I’m of the opinion that the dead end for use of fossil fuels is going to come sooner than most people expect, and come suddenly. Current events which have brought an unexpected slow-down in the Alberta tar sands could be a useful ‘pivot point’ moving Canada away from bitumen as exported fuel to bitumen as a base for a new chemical industry with high-value jobs, sustained activity, and reduced carbon emissions. A bold new plan for a bright new day?
Governments that saw the opportunity to build a long-term industrial capacity centered in Alberta would also have been interested in ensuring that the rate of development of the tar sands be commensurate with capacity to process the product, and commensurate with the capacity to prevent or mitigate environmental pollution caused by the extraction process. Why create Mordor when you are trying to build a modern, high-value chemical industrial sector?
Unfortunately, our governments did not think this way, and they permitted the oil corporations to minimize any investments not absolutely needed to get the bitumen out of the ground, minimally upgraded, and sold to whomever would buy it. I can imagine the arguments of the corporate executives as they visited sundry government spokespersons:
“No need for new refining capability, we have access to refineries in Texas. Or we can sell the raw product to Asia where they have their own refining capabilities.”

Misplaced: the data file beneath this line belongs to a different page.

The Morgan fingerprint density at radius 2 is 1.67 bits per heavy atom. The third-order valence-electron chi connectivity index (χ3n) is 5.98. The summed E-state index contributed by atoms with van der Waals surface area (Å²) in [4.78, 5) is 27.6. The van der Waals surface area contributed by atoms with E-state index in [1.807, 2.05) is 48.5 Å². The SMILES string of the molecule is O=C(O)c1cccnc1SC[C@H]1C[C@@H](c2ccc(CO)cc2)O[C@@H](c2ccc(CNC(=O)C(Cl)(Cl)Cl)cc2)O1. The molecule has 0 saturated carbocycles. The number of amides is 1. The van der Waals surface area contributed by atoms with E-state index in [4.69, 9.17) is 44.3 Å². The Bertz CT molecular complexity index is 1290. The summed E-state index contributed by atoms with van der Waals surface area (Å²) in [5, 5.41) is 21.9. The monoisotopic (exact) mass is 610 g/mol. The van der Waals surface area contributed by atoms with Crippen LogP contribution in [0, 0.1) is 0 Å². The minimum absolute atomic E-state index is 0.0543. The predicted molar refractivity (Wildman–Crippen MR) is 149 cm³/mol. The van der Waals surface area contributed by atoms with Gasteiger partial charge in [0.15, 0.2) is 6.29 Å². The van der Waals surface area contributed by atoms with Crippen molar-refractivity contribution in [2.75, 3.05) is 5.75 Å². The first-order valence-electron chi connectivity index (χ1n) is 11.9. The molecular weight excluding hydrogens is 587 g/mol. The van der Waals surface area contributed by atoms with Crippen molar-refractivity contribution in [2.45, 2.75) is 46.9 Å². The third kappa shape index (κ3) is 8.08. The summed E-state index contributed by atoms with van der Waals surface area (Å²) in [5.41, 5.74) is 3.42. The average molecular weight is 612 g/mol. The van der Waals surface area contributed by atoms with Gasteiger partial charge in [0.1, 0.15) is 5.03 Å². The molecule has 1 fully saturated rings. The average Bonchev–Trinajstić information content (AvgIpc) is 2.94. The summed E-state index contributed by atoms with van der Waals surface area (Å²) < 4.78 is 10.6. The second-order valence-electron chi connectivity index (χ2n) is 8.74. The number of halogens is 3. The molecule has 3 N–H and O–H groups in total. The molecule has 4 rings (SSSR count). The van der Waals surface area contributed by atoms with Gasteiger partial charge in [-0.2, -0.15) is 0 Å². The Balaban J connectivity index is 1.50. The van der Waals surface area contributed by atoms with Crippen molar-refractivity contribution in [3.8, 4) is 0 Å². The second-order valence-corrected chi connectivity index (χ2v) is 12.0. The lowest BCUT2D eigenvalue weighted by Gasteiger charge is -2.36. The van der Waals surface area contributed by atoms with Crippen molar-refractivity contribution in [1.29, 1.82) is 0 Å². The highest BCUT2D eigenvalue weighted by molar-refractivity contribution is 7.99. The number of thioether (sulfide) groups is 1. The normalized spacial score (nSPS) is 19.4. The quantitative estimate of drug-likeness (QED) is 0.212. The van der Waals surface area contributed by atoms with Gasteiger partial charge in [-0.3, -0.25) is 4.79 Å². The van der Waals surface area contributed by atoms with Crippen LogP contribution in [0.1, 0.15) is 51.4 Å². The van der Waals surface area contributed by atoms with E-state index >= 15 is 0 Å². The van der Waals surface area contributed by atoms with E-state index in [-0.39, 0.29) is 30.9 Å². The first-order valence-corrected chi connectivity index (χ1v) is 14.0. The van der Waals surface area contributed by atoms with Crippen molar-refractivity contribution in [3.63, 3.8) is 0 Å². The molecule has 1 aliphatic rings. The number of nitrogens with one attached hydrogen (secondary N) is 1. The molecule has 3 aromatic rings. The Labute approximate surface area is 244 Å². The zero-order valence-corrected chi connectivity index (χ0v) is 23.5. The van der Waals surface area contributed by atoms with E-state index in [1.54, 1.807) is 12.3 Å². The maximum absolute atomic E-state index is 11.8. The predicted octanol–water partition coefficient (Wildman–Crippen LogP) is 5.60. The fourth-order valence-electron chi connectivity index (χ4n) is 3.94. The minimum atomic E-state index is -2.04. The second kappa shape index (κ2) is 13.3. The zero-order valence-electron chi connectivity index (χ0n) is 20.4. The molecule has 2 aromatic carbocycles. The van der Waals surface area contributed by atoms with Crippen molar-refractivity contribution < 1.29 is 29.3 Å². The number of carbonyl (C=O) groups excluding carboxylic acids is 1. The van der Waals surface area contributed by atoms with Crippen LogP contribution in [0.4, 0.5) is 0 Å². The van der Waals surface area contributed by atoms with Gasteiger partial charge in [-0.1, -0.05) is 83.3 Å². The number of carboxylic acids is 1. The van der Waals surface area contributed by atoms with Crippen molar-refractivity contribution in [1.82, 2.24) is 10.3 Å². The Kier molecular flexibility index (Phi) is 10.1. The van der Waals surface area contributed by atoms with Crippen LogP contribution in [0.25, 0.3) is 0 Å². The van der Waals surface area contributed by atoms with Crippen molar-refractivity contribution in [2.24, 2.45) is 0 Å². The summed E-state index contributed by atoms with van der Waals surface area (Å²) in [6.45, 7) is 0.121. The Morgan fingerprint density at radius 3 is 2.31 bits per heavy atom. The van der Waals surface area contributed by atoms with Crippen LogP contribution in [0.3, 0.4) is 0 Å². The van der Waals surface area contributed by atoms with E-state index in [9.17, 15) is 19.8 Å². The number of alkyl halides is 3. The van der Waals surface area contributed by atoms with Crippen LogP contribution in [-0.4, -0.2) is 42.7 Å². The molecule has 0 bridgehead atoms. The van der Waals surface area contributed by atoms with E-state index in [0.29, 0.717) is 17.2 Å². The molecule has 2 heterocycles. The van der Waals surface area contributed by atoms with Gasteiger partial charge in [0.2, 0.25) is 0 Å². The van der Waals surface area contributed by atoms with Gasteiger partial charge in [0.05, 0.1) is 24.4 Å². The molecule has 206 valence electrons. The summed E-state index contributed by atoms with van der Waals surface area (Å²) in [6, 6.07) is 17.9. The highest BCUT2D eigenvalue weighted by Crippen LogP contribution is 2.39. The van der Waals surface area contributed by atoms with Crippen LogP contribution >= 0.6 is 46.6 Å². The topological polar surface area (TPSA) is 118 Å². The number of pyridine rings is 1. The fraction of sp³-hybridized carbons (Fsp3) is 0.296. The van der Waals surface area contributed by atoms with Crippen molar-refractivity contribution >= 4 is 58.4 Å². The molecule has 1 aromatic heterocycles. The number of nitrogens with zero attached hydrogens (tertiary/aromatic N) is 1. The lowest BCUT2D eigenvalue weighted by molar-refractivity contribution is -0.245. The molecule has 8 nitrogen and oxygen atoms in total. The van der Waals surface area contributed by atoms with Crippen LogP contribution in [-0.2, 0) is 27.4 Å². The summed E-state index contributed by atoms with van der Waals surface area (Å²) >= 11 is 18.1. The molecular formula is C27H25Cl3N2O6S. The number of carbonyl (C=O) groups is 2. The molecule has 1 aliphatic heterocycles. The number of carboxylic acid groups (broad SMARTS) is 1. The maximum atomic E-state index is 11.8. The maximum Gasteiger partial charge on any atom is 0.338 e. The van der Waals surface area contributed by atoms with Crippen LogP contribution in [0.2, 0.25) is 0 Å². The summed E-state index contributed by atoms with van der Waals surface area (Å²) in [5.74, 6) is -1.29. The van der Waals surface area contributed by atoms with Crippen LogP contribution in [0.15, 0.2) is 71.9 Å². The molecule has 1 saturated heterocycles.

“No need to go slow and prudent in developing this resource, we need to maximize our ability to extract and get it to market. Time is money.”
“Yes, the extraction process results in a lot of highly contaminated water. We can simply store this water in large ponds while we work out ways of cleaning it. Or maybe the ponds will allow settlement of pollutants so that a thick lens of clean, productive water will exist on top of the pollution, yielding functional lakes so long as you don’t go stirring up the mud on the bottom. All will be fine, just let us dig.”
“Yes, the anticipated rate of production of bitumen product will tax existing pipelines, so just help us build lots of new pipelines to any place on the coast so we can ship the product overseas. Perhaps you could ease some of the regulations underlying the approvals process for new pipelines so that we can get them approved and built quickly? Maybe hide the legislative changes in a great big omnibus budget bill so nobody notices?”
“After all, the quicker we extract, the more workers we employ, and the more taxes and royalties you receive – this is clearly a win-win-win. Help us to help you grow Canada’s wealth.”
Certainly, the Harper government spent the past decade acting as a shill for the oil industry, while gutting Canada’s environmental regulations governing development approvals. They also adopted a hands-off policy towards policing of the corporations’ behavior with respect to pollution, or requiring some semblance of progress towards restoration of grievously altered landscapes and contaminated waters. Now we have large areas of Alberta despoiled and polluted, bearing scars visible from space, negligible progress in solving the environmental issues, and an industry that has cut its losses aggressively in the downturn (all those good jobs that vanished overnight the moment oil prices tanked). I’ve been commenting on this since at least 2012. I wonder what happens to the environmental messes that have been made, when the corporations slowly tiptoe away to hunt for profits elsewhere?